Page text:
The presence of estrogens has been linked to adverse ecological effects in surface waters downstream of agricultural and domestic wastewater sources. While laboratory studies suggest that these estrogens should not persist because of fast degradation rates, elevated concentrations in surface waters impacted by agricultural activities are commonly observed. Using a combination of measured data and a stream-hyporheic zone (HZ) model applied to a 100 km reach in a tile-drained catchment, we show that the HZ can increase the persistence of estrogens. Field data reveal high concentrations of sorbed estrogens in sediments and elevated in-stream concentrations during low-flow summer months, suggesting that the HZ acts as a source of estrogens when transport into the streams is minimal. Model results provide further insight into the underlying mechanisms that enable sustained estrogen concentrations in streams, with the HZ acting as a source of dissolved estrogens for 95% of the year. We show that stream water interactions with the HZ may lead to overall suppression of degradation processes and an increase in the persistence of estrogens. Results suggest that when the model considered exchange in the HZ, approximately 28%–49% of estrogen mass remained in the stream ecosystem, while all estrogen mass was degraded in a 100-km reach in the model without the HZ. The remaining mass increased with increasing estrogen sorption coefficient, and this would potentially increase the lag time for lowering estrogen concentrations in surface water bodies even when inputs have ceased. Our findings highlight the importance of including HZ dynamics in estrogen transport models.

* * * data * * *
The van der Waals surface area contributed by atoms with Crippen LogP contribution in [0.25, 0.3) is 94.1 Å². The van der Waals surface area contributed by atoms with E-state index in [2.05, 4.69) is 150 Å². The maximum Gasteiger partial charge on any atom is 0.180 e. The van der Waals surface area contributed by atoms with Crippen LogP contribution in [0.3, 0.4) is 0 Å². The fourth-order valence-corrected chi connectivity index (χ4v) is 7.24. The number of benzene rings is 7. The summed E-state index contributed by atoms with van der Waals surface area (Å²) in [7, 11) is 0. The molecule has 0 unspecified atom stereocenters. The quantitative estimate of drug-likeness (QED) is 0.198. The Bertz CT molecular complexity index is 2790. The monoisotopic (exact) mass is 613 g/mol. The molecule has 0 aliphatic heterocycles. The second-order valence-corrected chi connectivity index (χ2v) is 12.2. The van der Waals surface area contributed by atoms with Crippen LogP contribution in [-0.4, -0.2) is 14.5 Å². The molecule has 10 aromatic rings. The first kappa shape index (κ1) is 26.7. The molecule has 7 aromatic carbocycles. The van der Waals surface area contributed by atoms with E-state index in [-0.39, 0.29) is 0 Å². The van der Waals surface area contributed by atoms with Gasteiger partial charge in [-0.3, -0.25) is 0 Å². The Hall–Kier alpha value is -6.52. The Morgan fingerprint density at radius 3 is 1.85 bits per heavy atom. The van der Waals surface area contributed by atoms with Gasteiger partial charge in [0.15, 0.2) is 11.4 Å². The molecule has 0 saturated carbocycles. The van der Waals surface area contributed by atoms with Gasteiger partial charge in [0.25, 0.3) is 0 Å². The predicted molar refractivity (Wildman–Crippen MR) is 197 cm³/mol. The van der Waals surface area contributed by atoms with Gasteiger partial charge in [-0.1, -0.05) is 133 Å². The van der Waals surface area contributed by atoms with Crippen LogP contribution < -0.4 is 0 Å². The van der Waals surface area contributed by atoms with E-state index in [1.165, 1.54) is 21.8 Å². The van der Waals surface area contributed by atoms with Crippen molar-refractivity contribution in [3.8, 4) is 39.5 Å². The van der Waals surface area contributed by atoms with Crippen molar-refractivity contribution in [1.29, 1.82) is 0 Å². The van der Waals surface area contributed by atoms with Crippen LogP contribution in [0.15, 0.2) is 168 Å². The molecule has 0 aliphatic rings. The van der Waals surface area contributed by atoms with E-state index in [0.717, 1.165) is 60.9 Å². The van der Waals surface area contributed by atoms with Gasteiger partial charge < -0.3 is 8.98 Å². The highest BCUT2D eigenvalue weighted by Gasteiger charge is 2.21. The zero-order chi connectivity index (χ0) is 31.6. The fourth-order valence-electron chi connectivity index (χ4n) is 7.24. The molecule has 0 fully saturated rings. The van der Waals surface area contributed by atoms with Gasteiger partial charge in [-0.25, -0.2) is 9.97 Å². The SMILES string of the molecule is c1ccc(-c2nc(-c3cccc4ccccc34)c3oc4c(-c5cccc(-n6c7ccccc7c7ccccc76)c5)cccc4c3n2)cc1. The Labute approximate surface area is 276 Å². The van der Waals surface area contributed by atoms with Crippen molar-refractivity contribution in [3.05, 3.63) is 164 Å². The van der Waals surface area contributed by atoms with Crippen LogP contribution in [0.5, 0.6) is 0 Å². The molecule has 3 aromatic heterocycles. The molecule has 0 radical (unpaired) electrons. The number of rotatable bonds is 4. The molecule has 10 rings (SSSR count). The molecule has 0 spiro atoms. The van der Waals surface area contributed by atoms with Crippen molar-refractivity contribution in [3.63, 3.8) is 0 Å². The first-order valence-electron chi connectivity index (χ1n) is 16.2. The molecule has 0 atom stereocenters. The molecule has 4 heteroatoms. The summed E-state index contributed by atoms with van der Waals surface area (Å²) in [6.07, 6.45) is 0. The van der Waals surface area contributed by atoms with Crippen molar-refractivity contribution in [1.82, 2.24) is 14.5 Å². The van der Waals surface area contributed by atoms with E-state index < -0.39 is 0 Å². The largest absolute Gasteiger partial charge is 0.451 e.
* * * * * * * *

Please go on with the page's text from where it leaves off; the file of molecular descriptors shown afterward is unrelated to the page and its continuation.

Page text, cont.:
All Science Journal Classification (ASJC) codes
- Water Science and Technology